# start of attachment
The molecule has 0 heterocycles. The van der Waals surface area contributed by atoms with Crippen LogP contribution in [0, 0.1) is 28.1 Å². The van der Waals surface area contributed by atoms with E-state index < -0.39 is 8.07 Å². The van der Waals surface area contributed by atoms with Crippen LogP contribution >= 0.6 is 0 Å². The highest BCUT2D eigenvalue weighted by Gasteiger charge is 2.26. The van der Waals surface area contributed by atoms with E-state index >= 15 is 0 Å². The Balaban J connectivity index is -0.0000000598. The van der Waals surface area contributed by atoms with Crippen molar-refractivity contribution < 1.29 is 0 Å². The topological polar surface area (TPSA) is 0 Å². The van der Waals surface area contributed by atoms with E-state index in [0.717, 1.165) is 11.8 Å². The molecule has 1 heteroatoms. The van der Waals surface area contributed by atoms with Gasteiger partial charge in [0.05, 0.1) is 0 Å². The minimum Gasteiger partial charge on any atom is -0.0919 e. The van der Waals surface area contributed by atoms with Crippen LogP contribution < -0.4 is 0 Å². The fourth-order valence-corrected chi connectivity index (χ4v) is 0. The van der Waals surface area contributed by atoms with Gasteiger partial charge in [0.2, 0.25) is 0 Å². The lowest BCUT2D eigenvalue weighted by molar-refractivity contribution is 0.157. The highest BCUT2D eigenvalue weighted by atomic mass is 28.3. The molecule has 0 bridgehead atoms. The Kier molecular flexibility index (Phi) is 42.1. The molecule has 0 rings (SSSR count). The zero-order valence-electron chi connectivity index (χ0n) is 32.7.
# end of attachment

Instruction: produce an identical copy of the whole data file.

The molecule has 0 heterocycles. The van der Waals surface area contributed by atoms with Crippen LogP contribution in [0, 0.1) is 28.1 Å². The van der Waals surface area contributed by atoms with E-state index < -0.39 is 8.07 Å². The van der Waals surface area contributed by atoms with Crippen LogP contribution >= 0.6 is 0 Å². The highest BCUT2D eigenvalue weighted by Gasteiger charge is 2.26. The van der Waals surface area contributed by atoms with E-state index >= 15 is 0 Å². The Balaban J connectivity index is -0.0000000598. The van der Waals surface area contributed by atoms with Crippen molar-refractivity contribution < 1.29 is 0 Å². The topological polar surface area (TPSA) is 0 Å². The van der Waals surface area contributed by atoms with E-state index in [0.717, 1.165) is 11.8 Å². The molecule has 1 heteroatoms. The van der Waals surface area contributed by atoms with Gasteiger partial charge in [0.05, 0.1) is 0 Å². The minimum Gasteiger partial charge on any atom is -0.0919 e. The van der Waals surface area contributed by atoms with Crippen LogP contribution < -0.4 is 0 Å². The fourth-order valence-corrected chi connectivity index (χ4v) is 0. The van der Waals surface area contributed by atoms with Gasteiger partial charge in [0.2, 0.25) is 0 Å². The lowest BCUT2D eigenvalue weighted by molar-refractivity contribution is 0.157. The highest BCUT2D eigenvalue weighted by atomic mass is 28.3. The molecule has 0 bridgehead atoms. The Kier molecular flexibility index (Phi) is 42.1. The molecule has 0 rings (SSSR count). The zero-order valence-electron chi connectivity index (χ0n) is 32.7.